Whitehurst speaks at EBOE

Anthony Whitehurst addresses the Enterprise Board of Education.

Anthony Whitehurst spoke at the regularly scheduled Enterprise Board of Education Meeting on Jan. 28.

Whitehurst addressed the board regarding the property that housed the Carroll Street Elementary School.

Whitehurst is the great-grandson of the founder of the school, William Montgomery Donald.

“When the board of education here in Enterprise decided to make him principal of the school on Highway 27, which was the only black school at that time, he moved from Elba,” Whitehurst said. “In moving, he had moved everything that he owned. He moved to Enterprise there on Donald Street. He ended up buying land on Donald Street, Carroll Street, North Carroll Street and the Damascus Highway almost to where the traffic light is.”

He said that in 1905 Donald became an examiner for African American teachers.

“Anybody that was black and wanted to become a teacher in the state of Alabama would have to go through him to take the exam to get certified,” Whitehurst said. “They would have to come to Enterprise at that time where the school is in a photography studio.”

Whitehurst said that in 1906 that the school Donald was principal of burned to the ground. In response, Donald brought the students to his photography studio and started using it as a school.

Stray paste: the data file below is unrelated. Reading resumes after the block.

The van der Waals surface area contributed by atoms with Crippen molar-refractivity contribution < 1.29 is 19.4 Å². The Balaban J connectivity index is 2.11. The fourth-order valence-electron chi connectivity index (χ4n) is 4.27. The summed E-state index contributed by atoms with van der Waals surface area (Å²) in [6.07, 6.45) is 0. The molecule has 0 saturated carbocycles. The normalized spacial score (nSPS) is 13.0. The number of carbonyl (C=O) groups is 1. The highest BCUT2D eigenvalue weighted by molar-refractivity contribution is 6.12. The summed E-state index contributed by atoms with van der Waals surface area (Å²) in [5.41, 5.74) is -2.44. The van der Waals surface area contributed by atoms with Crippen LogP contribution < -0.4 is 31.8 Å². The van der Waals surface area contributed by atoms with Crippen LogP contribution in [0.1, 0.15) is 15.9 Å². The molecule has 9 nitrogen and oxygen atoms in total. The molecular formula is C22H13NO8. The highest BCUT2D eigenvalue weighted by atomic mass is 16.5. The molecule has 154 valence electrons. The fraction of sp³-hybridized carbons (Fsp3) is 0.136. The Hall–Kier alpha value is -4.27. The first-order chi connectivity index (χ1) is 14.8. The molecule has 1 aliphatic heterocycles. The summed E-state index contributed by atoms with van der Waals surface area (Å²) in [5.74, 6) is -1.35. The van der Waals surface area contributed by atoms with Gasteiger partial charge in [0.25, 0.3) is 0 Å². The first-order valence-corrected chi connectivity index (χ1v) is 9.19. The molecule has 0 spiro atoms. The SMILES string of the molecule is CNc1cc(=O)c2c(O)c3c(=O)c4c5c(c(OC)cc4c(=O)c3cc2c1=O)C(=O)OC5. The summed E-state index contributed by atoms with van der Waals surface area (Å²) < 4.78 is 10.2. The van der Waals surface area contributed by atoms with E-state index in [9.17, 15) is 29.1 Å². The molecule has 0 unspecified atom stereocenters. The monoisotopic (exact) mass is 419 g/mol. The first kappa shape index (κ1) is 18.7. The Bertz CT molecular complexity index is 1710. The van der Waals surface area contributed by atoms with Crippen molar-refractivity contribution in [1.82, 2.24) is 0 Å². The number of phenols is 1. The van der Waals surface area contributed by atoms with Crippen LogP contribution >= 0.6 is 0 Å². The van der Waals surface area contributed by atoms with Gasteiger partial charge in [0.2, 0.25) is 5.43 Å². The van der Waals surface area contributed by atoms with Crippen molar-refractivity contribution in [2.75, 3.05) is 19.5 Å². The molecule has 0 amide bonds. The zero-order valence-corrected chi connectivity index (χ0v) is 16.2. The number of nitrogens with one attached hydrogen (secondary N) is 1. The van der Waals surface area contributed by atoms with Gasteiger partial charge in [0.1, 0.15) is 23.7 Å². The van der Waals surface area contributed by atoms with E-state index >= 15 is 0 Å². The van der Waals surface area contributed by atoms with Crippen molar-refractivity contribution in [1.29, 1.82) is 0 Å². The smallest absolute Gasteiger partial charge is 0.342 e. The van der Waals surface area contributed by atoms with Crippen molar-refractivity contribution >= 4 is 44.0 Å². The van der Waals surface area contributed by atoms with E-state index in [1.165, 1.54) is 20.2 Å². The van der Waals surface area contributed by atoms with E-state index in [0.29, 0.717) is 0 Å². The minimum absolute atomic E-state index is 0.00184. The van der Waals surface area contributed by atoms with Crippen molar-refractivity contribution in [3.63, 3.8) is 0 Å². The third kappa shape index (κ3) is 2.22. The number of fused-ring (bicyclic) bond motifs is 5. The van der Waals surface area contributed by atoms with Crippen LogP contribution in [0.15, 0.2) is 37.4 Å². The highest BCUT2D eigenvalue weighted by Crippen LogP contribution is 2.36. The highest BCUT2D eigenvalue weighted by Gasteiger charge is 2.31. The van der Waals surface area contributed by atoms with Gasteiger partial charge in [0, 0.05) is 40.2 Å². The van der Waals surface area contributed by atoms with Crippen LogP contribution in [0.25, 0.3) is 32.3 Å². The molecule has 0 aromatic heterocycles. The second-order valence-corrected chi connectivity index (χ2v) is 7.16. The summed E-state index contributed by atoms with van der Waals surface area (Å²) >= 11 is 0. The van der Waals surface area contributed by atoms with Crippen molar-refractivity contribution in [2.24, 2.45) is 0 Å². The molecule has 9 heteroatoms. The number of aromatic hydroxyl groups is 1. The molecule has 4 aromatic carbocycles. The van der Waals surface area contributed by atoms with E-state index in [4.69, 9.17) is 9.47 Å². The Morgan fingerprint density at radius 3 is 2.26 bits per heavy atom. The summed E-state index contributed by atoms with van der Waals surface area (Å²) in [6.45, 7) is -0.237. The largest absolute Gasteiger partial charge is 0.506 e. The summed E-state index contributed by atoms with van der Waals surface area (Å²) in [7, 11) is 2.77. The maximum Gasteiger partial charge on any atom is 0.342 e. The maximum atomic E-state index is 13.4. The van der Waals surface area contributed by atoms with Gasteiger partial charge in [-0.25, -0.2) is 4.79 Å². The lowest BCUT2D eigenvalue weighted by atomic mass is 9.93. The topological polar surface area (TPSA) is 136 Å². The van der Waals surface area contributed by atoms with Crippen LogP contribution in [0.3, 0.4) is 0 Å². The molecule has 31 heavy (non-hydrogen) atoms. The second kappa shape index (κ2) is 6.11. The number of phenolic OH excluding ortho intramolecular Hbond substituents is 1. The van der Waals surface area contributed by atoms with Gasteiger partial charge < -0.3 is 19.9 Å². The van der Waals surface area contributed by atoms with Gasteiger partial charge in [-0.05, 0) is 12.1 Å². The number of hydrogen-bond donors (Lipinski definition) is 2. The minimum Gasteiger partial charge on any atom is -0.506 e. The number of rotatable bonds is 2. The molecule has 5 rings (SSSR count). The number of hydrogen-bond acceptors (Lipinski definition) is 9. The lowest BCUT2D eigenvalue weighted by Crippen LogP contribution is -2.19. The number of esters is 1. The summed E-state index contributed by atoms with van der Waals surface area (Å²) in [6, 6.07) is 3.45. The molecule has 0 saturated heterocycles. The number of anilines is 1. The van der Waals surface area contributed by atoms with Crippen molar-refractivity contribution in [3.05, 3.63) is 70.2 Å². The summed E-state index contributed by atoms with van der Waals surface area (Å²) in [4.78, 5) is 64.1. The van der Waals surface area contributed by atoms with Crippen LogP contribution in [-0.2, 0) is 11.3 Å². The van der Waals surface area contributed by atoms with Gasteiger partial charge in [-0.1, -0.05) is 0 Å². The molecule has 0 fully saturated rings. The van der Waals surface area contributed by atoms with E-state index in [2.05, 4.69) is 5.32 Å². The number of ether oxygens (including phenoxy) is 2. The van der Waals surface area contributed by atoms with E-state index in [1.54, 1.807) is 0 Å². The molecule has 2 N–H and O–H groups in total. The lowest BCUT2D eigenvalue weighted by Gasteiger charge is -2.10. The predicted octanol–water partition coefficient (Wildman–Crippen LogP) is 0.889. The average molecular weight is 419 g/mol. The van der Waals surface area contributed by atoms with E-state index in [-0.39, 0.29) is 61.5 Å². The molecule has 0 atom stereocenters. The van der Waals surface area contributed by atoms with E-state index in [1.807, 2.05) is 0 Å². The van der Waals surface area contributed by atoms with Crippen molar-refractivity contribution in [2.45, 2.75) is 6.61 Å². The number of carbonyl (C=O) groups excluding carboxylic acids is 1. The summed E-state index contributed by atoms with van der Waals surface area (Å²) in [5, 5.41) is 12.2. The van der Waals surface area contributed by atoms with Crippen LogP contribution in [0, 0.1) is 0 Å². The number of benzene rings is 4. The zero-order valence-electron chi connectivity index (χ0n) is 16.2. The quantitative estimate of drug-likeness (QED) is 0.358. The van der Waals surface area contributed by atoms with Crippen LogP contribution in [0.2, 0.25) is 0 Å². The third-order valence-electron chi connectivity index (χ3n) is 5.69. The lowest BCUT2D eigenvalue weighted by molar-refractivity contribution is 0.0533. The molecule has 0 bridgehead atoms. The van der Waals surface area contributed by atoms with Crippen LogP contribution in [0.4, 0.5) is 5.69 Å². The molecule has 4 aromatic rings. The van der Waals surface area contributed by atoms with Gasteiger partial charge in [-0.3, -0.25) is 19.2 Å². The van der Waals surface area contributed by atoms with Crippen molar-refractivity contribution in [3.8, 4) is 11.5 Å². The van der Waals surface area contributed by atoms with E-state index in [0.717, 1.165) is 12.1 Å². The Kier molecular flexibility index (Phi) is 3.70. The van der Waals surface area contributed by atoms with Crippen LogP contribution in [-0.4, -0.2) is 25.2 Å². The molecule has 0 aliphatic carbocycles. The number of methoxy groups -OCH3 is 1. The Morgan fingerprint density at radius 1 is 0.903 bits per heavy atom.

He said that later, the community wanted to build a new school on the property.

“That school was built with blood, sweat and tears and on the backs of donations and the Rosenwald Foundation that build the school that’s there today,” Whitehurst said.

Whitehurst made a request to the board if they decide to do anything with the property.

“It would be an unfair advantage to take someone else’s blood, sweat and tears, their (finances), and sit back and use it as a gift to educate generations and generations of blacks when it was so hard for us to the get the funding from the education board and the state board at that time.

“To take and make a profit and leave out the people that started it all. I have people with me from the St. Beulah Baptist Church, some who went to that school. We’re asking you to help right a wrong. If you decide to do anything with that property, we’re asking you to return it back to the heirs so we can continue on and make something successful out of that.”

Whitehurst added that he did not know if there were any plans for the property at this time.

Board President Daniel Whitaker told Whitehurst that the board does not have any plans for the property at this time.

Board Vice President Reid Clark said that while there weren’t any plans, he’d hope the community would have input on any plans that might be made for the land.

“I don’t want to speak for the board, but I don’t think we would make any decision without that community’s input,” Clark said.

Board member Roderick Caldwell voiced his support for the notion of returning the land.

“For you guys to be over there working together, that’s great,” Caldwell said. “I really believe that it would just speak volumes for that place to be returned back to the people who donated it. I really do. I appreciate you coming to stand before the board and giving your idea.”

Whitehurst thanked the board and superintendent for letting him speak at the meeting before taking his seat.

The next Enterprise Board of Education meeting will be Feb. 25 at 6 p.m. at the central office on Hutchinson Street. The meeting is open to the public.

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